Entering The Shire (Cotswolds 1)

After a quick shower and breakfast at the Youth Hostel, I grabbed my backpack and went to the Railway Station, where I bought a one-way ticket to Moreton-in-Marsh, a small town in the Cotswolds.

When I was about halfway I passed a little station named Combe, a name on the railway map which I wouldn’t even have noticed¬† or thought worthwhile, but for a small voice in the back of my head warning me not to get through this little village but to travel around so no-one would see me pass… And then I suddenly knew where I had seen that name before. It was on the Lord of the Rings map near Bree and its Prancing Pony Inn. It was one of the small communities passed Bree which the Fellowship of the Ring tried to avoid to not draw attention, while running into the wilds, fleeing for the Black Riders…

After arriving in Moreton-in-Marsh I had hoped to be able to take a bus towards Cockleford on the western side of the Cotswolds, but at the bus cabin, I didn’t see any timetable that matched what I had searched for on the internet. I had found a bus connection requiring one or two changes on other busses, to get to Cockleford, but standing there I decided to try and negotiate myself into a cab.

Luckily for me a cab had just arrived, picking up a south east asian lady to travel through the Cotswolds. I asked whether they were going towards Cockleford too and the cab driver said he could do that. The lady was also negotiating a price with the cab driver and we decided to split the cost of the cab to her destination and the cab driver (Simon) gave me a fair price for the remaining part of the journey.

Cab drive

The cab drive would be easy going so we could see some places on the go.

The small country roads of the Cotswolds, are so beautiful. There’s almost no traffic and that’s a good thing too, because traffic has great difficulty to pass eachother…

Everywhere were beautiful, thick, green hedges and tree branches hung over the road casting shadows…

The cab driver didn’t use the main roads to Stow-on-the-Wold and further to my travel companions destination of Bourton-on-the-Water. When we reached Stow-on the-Wold however, we did follow the main road to Bourton-on-the-Water but there were so many tourists going there that we almost got stuck in a traffic jam. Simon turned the car and decided to drive over The Slaughters to Bourton-on-the-Water.

Upper Slaughter

We passed the tiny village of Upper Slaughter and our driver stopped the car a bit so we could make a few pictures…

Upper Slaughter is a village in the English county of Gloucestershire located in the Cotswold district located 4 miles (6.4 km) south west of the town of Stow-on-the-Wold. Nearby places include Lower Slaughter, Bourton-on-the-Water and Daylesford.

Through the tiny villages of Upper and Lower Slaughter flows the River Eye…

The above sight somehow remembered me of another image in my head which I thought felt very similar to this one. It was the image of Hobbiton at The Water. And yes there are no round windows and doors in these houses, but still it felt Hobbitish…

Then we also passed the gates of Upper Slaughter Manor, an Elizabethan Manor House, built by the Slaughter family and incorporating part of an earlier medieval building, with Jacobean porch and late 14th to early 15th century two-vaulted crypt. Gardens include a rose garden with reconstructed 18th century folly, a lake and a self-guided nature trail suitable for children…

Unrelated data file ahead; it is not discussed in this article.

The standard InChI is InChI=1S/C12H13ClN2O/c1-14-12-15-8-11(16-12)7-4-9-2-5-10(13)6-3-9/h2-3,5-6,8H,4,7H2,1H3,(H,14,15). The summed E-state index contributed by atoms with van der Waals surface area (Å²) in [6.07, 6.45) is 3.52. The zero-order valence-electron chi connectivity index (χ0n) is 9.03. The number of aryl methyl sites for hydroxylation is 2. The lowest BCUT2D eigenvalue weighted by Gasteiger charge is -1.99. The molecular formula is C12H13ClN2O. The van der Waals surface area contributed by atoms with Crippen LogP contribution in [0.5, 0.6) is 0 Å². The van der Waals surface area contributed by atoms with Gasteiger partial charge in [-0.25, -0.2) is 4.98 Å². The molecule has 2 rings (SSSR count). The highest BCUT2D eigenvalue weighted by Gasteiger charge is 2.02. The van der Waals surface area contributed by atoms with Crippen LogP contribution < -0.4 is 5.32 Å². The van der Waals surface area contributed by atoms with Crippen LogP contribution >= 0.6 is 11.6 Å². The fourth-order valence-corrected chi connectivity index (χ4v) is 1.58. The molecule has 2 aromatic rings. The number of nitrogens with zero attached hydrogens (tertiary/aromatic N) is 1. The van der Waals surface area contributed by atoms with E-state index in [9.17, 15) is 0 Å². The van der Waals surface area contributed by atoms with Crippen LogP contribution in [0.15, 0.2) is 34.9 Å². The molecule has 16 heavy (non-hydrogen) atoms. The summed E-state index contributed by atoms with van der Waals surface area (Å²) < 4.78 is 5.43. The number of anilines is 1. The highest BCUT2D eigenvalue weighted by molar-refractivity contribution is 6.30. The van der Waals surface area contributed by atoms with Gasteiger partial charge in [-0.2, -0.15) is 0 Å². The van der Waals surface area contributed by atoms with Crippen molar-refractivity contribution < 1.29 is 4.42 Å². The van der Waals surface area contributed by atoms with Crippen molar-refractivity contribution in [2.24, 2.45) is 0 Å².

Then we drove on to Bourton-on-the-Water. I just mentioned two rivers before. The Eye in Upper Slaughter and very near to the Upper Slaughter Manor as well and The Water flowing through Hobbiton towards Bywater (where the Green Dragon Inn was (In the film the Inn seemed to be in Hobbiton, but the books (Lord of the Rings) situated it at Bywater, a few kilometres downstream)). The Eye was a tributary to the Windrush river which flows through Bourton. Bourton-on-the-Water…. It just sounds hobbitish. I’m going to convince you of that even more in my following blogs, but it suffices to say that the more I drove through this landscape (which was often visited by Professor Tolkien who studied and lived and later worked in nearby Oxford), the more I got convinced that this was his Shire…

After getting into a traffic jam again at Bourton-on-the Water and saying goodbye to my travel companion, the cab driver Simon drove on via lots of small country roads towards my base for some long distance walks and place to spent the next couple of nights…

Now I do know that some of you reading this blog have already given up on my line of thought regarding this being the Shire and I do agree that it still seems to be a bit far fetched. That’s why I decided to get into this topic a bit deeper in my next three weblogs.

It is still hard to convince the reader when all I can point at is circumstancial evidence but no real proof of my assumption that this is definitely the example or at least part of / one of the examples that Tolkien used to form his image of the Shire.

So I’ll stop convincing you and I’ll wait for my next blogs to add some better material which will support my theory.

But for now my cab driver Simon had brought me to the place I had chosen to stay for the next nights, in a tiny community of only a very few houses or better farms at a place named Cockleford…

…at an Inn named…

Oh bollocks, I’m not gonna tell you but I got that feeling again that there’s a hobbitish atmosphere in the Cotswolds, or should I say in the Shire…

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